The Mythical Lake Monsters of the Northwest

Is Nessie's cousin living in one of Washington's most popular lakes?

By Stephen Strom

lake-monster

July 10, 2017

This article originally appeared in the July 2017 issue of Seattle Magazine.

If you think Scotland has a ‘loch’ on mythical lake creatures, you would be wrong. A number of Northwest lakes boast their own versions of Nessie

Lake Chelan Dragon: This creature, also known as the winged alligator snake, lives in Washington’s deepest lake (1,486 feet), has the legs and body of an alligator, the head and eyes of a serpent, sharp teeth, a long, scaly tail and bat-like wings. Some say it’s related to Scotland’s Nessie.

Ogopogo: A long-necked Canadian monster, Ogopogo is said to have a head that resembles a snake, sheep, horse, seal or alligator depending on who you’re talking to. It is purported to have a dark hump and greenish-black skin and is at home in the depths of 84-mile-long, 249-foot-deep Lake Okanagan in British Columbia.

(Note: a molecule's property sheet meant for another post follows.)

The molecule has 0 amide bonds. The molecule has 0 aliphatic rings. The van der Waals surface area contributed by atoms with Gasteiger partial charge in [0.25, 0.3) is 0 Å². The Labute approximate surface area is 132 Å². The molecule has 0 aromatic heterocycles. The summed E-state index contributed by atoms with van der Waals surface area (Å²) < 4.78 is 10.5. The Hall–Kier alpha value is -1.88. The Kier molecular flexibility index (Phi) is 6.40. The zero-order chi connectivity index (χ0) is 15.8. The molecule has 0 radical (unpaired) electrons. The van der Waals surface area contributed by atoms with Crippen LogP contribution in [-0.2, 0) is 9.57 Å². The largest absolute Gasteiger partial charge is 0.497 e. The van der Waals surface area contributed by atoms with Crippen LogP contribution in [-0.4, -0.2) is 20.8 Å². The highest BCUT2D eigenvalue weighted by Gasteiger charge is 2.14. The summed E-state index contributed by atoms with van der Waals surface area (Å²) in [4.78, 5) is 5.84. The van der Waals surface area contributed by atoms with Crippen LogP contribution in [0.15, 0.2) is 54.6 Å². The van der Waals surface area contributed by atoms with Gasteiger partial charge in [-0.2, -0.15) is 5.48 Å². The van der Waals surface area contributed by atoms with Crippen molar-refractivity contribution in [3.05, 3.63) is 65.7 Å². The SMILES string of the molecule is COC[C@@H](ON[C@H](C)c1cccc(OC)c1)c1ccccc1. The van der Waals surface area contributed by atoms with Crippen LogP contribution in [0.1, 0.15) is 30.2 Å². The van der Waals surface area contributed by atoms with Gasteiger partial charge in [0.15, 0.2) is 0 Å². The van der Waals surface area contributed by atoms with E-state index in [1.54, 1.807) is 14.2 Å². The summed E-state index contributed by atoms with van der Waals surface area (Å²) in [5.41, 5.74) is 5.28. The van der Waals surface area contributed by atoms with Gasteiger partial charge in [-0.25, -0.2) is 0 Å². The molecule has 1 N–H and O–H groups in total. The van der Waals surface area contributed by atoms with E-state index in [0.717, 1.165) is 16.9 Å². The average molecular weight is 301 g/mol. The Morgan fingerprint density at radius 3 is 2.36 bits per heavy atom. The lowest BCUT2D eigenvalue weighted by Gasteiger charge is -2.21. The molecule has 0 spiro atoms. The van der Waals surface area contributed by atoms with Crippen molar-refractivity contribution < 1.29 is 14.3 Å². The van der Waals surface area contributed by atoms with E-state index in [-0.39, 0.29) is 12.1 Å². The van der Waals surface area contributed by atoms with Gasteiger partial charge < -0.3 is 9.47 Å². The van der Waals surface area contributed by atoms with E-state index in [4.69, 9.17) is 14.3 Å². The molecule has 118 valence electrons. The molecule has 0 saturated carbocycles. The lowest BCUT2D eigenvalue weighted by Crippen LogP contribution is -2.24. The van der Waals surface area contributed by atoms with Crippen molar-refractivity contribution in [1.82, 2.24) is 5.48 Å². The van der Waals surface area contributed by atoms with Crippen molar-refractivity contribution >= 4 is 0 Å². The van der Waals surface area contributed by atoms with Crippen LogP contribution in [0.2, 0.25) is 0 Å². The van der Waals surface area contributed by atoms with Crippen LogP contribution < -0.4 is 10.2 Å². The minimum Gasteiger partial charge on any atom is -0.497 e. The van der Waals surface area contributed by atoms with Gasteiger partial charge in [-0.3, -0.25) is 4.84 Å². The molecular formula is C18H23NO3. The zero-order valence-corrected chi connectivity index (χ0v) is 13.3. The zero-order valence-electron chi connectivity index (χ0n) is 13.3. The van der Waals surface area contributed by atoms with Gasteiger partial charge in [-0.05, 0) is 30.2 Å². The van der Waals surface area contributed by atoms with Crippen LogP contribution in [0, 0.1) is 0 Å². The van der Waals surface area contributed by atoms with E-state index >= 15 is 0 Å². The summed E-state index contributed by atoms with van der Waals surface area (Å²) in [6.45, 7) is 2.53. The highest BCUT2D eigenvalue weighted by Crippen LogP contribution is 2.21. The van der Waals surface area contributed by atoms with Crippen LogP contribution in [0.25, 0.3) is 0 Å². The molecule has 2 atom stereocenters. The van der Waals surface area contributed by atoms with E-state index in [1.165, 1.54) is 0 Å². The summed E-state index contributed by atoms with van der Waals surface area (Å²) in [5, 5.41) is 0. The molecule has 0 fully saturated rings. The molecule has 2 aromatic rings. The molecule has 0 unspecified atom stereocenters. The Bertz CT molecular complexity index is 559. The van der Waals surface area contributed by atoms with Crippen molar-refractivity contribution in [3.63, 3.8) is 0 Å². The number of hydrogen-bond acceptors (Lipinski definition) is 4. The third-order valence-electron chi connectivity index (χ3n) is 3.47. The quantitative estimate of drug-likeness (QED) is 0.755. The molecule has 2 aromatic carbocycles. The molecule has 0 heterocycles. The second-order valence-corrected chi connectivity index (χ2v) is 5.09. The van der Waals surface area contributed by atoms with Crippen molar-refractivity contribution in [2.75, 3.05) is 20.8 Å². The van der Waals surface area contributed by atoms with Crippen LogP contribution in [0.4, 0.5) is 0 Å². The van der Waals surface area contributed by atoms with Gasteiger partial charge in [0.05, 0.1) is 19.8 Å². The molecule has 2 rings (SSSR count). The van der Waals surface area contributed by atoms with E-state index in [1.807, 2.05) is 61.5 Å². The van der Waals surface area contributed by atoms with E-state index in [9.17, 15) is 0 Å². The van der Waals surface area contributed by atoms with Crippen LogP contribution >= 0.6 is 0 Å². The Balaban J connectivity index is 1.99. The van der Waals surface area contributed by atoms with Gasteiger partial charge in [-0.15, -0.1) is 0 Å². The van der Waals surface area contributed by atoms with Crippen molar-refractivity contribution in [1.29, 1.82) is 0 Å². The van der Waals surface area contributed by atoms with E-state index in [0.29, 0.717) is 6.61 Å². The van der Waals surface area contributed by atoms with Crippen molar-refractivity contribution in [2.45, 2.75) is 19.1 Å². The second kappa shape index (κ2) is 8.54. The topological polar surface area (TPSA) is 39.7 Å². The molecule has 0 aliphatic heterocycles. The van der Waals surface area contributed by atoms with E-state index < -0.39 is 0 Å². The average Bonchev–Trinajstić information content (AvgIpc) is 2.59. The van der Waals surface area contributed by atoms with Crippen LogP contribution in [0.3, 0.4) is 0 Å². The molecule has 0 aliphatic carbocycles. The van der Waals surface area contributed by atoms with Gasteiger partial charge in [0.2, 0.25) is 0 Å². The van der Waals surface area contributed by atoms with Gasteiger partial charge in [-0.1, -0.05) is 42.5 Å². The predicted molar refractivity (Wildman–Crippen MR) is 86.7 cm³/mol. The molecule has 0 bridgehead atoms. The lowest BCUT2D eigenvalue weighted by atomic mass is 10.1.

Wally: Long, scaly and with sharp horns and a 3-foot head, this Wally, living in eastern Oregon’s Wallowa Lake, is a little bit different than the Pixar’s Wall-e, and is said to be a distant cousin of Ogopogo. The ancient yet speedy monster is hard to spot, but pause to listen, and you might hear its deep bellow reverberating through the pristine waters.  

Sharlie: Often described as a cute, friendly monster, Sharlie lives near the bottom of Payette Lake in McCall, Idaho. Imagine a smiling green dragon, 30–40 feet long, that blends in like a sturgeon. Look for a plastic statue of Sharlie’s likeness on the shores of the lake.

Check out the rest of our feature on the best lakeside getaways in the Northwest here.

 

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